Lucy Jordan, Thelma & Louise …

I have had the words of “The Ballad of Lucy Jordan” running through my mind for days. It could be the Unconscious, the Dreamtime speaking to me about any number of things but it got me thinking about that great Road Trip Chick Flick nodding to the dream of empowerment while balancing the terror and wonder of being a woman ~ “Thelma & Louise”.

Lucy Jordan, Thelma & Louise …

I saw this movie … before Google and cyberspace changed the landscape of the imagination forever, at Au Cinema with a high school friend with whom I recently reconnected. We played softball together and I am pretty sure she was with me the day I defied my mother and got my ears pierced. I am pleased to say, when it is all said and done, she’s exactly the same person now as she was then.

There is a scene, in Thelma & Louise, that my mind has been reviewing the same way a rolling pin attempts to review pastry … They are driving in Louise’s Blue Thunderbird Convertible with the top down. They are driving at night, through the desert. Louise is wide awake at the wheel, Thelma is her friend, next to her in the passenger seat. The full impact of their fate is gathering in their minds. They do not speak but both understand what the other is thinking. They know. No need for words. The night is cool in contrast to the dry hot day. The stillness all around helps Thelma and Louise understand what all of us women know but never speak out loud. The first notes of ‘The Ballad of Lucy Jordan’ sound.

Here it is now with clips from the movie.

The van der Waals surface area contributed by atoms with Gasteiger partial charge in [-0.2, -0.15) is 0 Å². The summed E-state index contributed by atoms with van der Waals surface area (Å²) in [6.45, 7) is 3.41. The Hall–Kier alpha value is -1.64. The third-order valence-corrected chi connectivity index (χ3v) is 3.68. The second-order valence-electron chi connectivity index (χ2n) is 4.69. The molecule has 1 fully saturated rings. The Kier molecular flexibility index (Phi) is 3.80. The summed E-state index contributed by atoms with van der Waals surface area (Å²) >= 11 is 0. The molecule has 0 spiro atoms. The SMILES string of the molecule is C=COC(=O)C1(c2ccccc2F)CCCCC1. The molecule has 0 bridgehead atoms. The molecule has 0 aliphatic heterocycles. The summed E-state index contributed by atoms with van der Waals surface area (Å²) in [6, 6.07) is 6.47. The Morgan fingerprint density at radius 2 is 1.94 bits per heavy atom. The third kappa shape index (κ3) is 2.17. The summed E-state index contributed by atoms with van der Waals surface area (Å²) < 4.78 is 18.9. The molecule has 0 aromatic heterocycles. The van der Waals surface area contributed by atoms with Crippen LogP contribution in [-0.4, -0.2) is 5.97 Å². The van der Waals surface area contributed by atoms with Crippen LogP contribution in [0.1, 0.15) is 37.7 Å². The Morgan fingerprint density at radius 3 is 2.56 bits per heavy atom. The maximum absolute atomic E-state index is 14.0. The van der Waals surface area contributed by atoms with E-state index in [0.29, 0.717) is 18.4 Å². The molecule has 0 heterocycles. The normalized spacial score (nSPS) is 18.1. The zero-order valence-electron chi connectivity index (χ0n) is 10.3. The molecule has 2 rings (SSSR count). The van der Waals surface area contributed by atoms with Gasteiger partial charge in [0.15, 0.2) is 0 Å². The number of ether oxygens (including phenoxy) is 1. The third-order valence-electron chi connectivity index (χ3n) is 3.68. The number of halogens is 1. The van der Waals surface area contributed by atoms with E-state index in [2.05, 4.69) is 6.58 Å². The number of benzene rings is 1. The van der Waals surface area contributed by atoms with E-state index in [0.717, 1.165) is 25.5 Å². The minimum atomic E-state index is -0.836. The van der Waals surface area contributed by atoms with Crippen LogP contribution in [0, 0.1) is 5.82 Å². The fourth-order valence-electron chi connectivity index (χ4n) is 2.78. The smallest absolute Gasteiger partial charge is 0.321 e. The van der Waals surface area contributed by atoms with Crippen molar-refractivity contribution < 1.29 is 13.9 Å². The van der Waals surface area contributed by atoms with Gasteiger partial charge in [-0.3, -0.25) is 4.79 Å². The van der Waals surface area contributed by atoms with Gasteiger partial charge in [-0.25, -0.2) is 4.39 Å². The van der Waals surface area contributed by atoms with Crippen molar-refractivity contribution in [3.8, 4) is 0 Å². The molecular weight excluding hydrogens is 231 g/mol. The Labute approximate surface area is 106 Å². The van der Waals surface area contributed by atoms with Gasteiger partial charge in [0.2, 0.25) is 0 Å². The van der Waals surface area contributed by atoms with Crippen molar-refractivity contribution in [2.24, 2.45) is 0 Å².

I should back up a bit. Thelma & Louise starts out as a footloose and fancy free Girl’s Weekend-Holiday Away. Thelma, a housewife and hopefully soon to be mother, is married to Darryl who seems to be unable to bath himself without telling her off.

Introducing Darryl …

Louise works as a waitress at the local diner and has Trucker boyfriend Jimmy, cool Elvis style lover complete with resonate buttery voice and lascivious long lashed looks. But he is not her husband and she won’t let him be her protector. The Thunderbird Convertible is their chariot, symbol of defiance and declaration of freedom that carries both characters and the story to the end, the bitter end.

Here’s the Original Spoiler, gives an idea of what’s to come.

I could prepare a thoughtful review but Susan Sarandon who plays the role of Louise does a much better job in this clip.

I think Thelma & Louise is about the nature of power, of empowerment – facing down your enemy to retrieve your spirit once stolen from you but it takes them time to gain the confidence to do this. I can’t resist sharing two scene that map their transformation, am I the only one who has ever wished I could …?

And then …

But where there is light, there is also … darkness. To be continued …

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